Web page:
It’s a fundamental aspect of every Spider-Hero in Marvel Comics’ vast multiverse: imminent danger, heralded by a tingle. From hyper-sensitivity, to a flash of white, to goosebumps on the arm, Spider-Sense has been depicted in many ways across many mediums. But Miles Morales’ new video game might have the smartest one yet.
Because technically Miles doesn’t have it. You do.
Today Sony revealed a few more tiny details about the upcoming PlayStation 5 — specifically, its fancy-schmancy new controller, the PlayStation DualSense. Aside from looking like a banana from outer space, the DualSense has a bunch of features built in to make playing games with it a more involved experience, some of which were detailed in a new blog on the PlayStation website.
Aside from standard tech-y things like an inbuilt microphone and lights akin to the PlayStation 4’s Dualshock 4, the new controller has things like adaptive triggers — programmed with various pressure and resistance sensitivities to, say, replicate the tension of pulling a bowstring or revving the throttle of a racing car. But the controller also has advanced precision haptic feedback technology that lets developers program which part of the controller vibrates and with what intensity to match the action going on in a game.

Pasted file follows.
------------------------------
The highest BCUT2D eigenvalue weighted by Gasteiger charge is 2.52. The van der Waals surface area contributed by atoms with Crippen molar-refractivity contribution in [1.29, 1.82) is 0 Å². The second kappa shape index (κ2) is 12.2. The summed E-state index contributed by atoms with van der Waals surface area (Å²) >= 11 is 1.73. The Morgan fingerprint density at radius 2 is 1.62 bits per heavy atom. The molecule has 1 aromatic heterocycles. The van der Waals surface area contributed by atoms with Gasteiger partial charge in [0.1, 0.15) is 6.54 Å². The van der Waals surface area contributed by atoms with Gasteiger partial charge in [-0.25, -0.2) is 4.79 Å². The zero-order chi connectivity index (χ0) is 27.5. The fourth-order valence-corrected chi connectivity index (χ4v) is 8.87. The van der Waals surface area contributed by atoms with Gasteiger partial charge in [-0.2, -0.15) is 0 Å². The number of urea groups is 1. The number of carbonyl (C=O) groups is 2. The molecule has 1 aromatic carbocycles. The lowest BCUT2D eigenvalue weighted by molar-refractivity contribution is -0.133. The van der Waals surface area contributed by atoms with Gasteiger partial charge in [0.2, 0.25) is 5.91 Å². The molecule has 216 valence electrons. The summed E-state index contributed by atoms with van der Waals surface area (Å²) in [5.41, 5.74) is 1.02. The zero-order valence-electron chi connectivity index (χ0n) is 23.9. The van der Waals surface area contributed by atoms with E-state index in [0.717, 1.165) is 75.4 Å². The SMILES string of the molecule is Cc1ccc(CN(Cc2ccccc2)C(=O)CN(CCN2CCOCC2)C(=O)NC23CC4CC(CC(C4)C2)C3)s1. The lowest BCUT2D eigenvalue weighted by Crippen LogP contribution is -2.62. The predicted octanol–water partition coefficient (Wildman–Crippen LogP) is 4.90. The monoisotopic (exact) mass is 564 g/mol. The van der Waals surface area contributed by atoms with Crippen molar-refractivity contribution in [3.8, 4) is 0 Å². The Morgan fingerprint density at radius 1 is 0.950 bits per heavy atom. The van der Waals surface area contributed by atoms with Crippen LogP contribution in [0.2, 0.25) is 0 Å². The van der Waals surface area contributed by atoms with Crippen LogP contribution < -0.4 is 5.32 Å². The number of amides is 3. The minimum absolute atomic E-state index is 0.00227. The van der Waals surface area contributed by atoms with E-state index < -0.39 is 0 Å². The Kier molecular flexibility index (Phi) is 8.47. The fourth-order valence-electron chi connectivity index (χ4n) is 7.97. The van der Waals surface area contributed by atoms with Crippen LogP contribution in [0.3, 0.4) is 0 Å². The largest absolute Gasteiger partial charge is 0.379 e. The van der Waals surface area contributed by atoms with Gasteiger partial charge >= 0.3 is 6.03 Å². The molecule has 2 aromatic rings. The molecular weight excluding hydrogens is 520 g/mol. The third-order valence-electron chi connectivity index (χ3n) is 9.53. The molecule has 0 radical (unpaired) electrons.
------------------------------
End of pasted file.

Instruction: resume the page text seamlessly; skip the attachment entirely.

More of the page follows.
Vibrating controllers are nothing new — they’ve been rumbling since the days of the N64. But Sony is claiming the DualSense has some very precise and potent applications, some of which will be on display in Marvel’s Spider-Man: Miles Morales, the Ultimate Spidey-centric spinoff of the PS4 game that is set to launch…whenever the PS5 actually launches. “What does it feel like to use Miles’s stealth ability? How does a Venom Blast feel? Because of the high resolution of DualSense wireless controller’s haptics system, we can really push the dimensionality of the feedback,” Brian Horton, Miles Morales’ creative director at Insomniac games, revealed in the post. “For instance, as you hold down Square to do a Venom Punch, you feel [Miles’] bio-electricity crackle across from the left side of the controller, culminating in the right side on impact.”
But that’s not the actual neat thing haptic feedback will apparently do in Miles Morales. According to Horton, whenever a foe goes to lunge at Miles to attack him, his Spider-Sense will naturally go off…depicted by part of the DualSense controller subtly vibrating, in whatever direction the attack’s coming from in-game. Behind you? The bottom part of the DualSense rumbles. In front? the top, and so on and so forth. In Marvel’s Spider-Man, Spider-Sense was simply depicted on-screen, time slowing down ever so slightly when, prompted by a comic-book-esque flash of white alertness around his head, players had a chance to succesfully dodge Peter out of the way.
That’ll likely still be the case in Miles Morales. But the added little detail of an actual tingle running over your hands to help guide your interpretation of when and where to avoid danger is such a clever, silly little way to incorporate a fundamental part of Miles’ toolkit, it’s kind of amazing (or spectacular, or sensational) to see it happening.